Kacey Musgraves, whether intentionally or not, has always resisted falling into industry molds. Her first two releases, Same Trailer, Different Park and Pageant Material were slighted by country radio for their mentions of same-sex marriage, smoking weed, and the “good ole’ boys’s club” of the music industry, even though her sound honored the genre’s rich history more than contemporaries like Florida Georgia Line could ever hope to.
Her mainstream breakthrough Golden Hour merged country, electropop, and disco and snuck up behind albums by Janelle Monae, Drake, and Brandi Carlile to win Album of the Year at the Grammys. Since then, her star power has catapulted but she has experienced almost no radio play in pop or country radio.
Her latest release, star-crossed, capitalizes on Golden Hour’s success and accomplishes a near-impossible feat: it exists in conversation with its adored predecessor while deftly exploring new, complex territory lyrically and musically. The risks Kacey takes are strategic and pointed as she relies on her the same toolbox of shuffling melodies, psychedelic influences, and matter-of-fact lyrics to enrapture her listeners once again. Complete with a high-budget companion film, star-crossed cements Kacey Musgraves as an artist fulfilling her role as industry trailblazer, even in the midst of deep personal pain and transition (her divorce with fellow singer-songwriter Ruston Kelly, and the subject of the album).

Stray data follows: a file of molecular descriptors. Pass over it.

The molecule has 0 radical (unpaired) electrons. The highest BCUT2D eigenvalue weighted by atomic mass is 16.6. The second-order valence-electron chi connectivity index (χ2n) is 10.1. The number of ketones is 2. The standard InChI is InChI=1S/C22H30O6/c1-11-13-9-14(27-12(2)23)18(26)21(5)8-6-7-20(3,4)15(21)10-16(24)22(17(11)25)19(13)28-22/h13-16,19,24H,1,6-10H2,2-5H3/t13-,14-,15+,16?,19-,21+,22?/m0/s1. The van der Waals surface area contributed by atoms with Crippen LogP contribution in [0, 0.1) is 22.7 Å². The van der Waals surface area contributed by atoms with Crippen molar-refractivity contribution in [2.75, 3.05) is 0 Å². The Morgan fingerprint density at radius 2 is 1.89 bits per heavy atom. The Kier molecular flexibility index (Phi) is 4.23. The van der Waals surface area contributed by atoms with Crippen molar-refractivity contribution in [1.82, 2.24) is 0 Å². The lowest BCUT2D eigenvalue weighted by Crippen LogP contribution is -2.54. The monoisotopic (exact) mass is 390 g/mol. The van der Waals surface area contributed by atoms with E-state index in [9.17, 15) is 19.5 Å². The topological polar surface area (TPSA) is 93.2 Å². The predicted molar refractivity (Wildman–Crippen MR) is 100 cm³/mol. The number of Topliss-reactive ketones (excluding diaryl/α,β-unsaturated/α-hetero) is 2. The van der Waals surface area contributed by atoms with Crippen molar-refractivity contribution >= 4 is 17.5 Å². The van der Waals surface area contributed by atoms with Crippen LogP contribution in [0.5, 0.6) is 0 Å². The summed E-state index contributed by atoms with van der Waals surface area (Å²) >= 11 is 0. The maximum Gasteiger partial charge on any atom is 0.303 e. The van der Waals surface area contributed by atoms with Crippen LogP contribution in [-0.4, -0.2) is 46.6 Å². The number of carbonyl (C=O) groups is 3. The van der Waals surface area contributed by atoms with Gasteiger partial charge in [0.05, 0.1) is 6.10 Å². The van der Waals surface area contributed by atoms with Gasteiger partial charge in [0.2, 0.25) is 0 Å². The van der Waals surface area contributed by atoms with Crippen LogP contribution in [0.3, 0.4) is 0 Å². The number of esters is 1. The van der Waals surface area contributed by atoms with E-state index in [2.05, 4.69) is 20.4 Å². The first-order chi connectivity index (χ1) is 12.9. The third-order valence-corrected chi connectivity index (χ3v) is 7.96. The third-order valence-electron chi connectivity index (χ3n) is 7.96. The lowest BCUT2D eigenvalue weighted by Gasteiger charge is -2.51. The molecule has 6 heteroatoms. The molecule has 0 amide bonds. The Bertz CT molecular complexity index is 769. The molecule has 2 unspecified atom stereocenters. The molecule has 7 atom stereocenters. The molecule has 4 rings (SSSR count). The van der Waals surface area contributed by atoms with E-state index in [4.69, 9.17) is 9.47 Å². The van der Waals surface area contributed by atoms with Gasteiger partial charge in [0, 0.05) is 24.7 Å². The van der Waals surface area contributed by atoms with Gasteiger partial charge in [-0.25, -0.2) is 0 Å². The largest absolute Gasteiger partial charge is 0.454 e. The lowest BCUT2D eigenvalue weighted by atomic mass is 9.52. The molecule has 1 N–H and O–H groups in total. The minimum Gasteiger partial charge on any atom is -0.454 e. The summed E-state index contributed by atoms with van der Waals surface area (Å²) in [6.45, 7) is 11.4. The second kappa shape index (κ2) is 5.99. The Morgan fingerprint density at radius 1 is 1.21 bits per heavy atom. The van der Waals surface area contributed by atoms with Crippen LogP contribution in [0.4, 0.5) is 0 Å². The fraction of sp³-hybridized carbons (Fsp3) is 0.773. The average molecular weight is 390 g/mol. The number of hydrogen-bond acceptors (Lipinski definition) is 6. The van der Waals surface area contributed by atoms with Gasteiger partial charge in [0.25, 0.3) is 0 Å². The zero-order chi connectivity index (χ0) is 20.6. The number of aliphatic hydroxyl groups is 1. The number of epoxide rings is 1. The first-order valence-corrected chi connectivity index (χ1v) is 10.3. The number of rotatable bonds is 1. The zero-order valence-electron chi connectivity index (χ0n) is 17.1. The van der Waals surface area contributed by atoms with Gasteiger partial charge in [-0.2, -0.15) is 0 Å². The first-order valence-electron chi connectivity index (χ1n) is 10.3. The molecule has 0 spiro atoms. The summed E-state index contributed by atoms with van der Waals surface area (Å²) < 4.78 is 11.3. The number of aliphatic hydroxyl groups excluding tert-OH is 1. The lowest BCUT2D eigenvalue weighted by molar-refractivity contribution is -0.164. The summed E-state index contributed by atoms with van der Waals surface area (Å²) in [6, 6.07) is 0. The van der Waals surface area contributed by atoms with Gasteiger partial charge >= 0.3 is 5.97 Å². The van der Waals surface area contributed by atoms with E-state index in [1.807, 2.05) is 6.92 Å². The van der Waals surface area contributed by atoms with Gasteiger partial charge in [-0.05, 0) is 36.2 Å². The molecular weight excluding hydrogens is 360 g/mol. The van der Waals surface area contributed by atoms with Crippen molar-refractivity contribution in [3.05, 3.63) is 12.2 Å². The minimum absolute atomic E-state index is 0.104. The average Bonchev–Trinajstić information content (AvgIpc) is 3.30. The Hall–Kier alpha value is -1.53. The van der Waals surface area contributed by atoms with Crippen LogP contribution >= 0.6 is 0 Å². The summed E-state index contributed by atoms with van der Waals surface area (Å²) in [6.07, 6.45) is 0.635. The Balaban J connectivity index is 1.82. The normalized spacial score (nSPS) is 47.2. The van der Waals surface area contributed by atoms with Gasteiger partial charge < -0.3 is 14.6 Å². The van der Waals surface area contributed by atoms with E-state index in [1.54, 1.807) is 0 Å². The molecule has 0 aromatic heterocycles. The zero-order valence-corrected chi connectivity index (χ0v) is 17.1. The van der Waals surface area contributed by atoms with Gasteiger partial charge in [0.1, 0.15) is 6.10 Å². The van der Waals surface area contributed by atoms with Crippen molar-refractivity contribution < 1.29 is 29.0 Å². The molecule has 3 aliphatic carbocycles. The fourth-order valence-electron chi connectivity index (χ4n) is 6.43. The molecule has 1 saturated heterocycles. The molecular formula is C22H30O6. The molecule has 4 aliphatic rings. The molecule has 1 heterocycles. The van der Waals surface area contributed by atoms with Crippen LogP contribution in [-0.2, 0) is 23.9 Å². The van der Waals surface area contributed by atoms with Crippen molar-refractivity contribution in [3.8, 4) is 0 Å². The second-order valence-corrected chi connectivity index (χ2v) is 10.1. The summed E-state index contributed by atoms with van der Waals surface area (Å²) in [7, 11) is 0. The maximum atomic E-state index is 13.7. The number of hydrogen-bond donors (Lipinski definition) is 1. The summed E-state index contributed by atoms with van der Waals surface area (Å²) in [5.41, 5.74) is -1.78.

star-crossed is structured like a three act tragedy; in the first, Kacey finds herself desperately trying to keep the warmth and light of Golden Hour alive, to no avail. In the second, she sifts through anger, sadness, and confusion as the dust around the failed relationship settles. In the last, she takes her first uncomfortable steps forward into an uncertain future. The concept is strong and anchors unwieldy emotions in a plot structure-as-old-as-time.
It’s difficult not to compare star-crossed to Golden Hour because it functions as its foil, or even its melancholy older sister; and as easily as she birthed the sun-streaked haze of Golden Hour, Kacey and longtime production partners Daniel Tashian and Ian Fitchuk create an equally spacey universe on star-crossed. This time, though, the sonic world is a little more variegated. From a slew of flamenco-inspired guitar moments (most notably on the title track) to a frenetic flute solo on post-breakup-euphoria-anthem “there is a light,” the experimentation is purposeful and nearly always successful. She even steps more into the traditional country landscape this time around; “hookup scene” is a finger-picked guitar track rueing the emotional emptiness that comes with casual flings, and “keep lookin’ up” is an ode to that all-American rugged optimism that opens with the line “Grew up in the sticks where there ain’t no light/But the stars were big and bright.”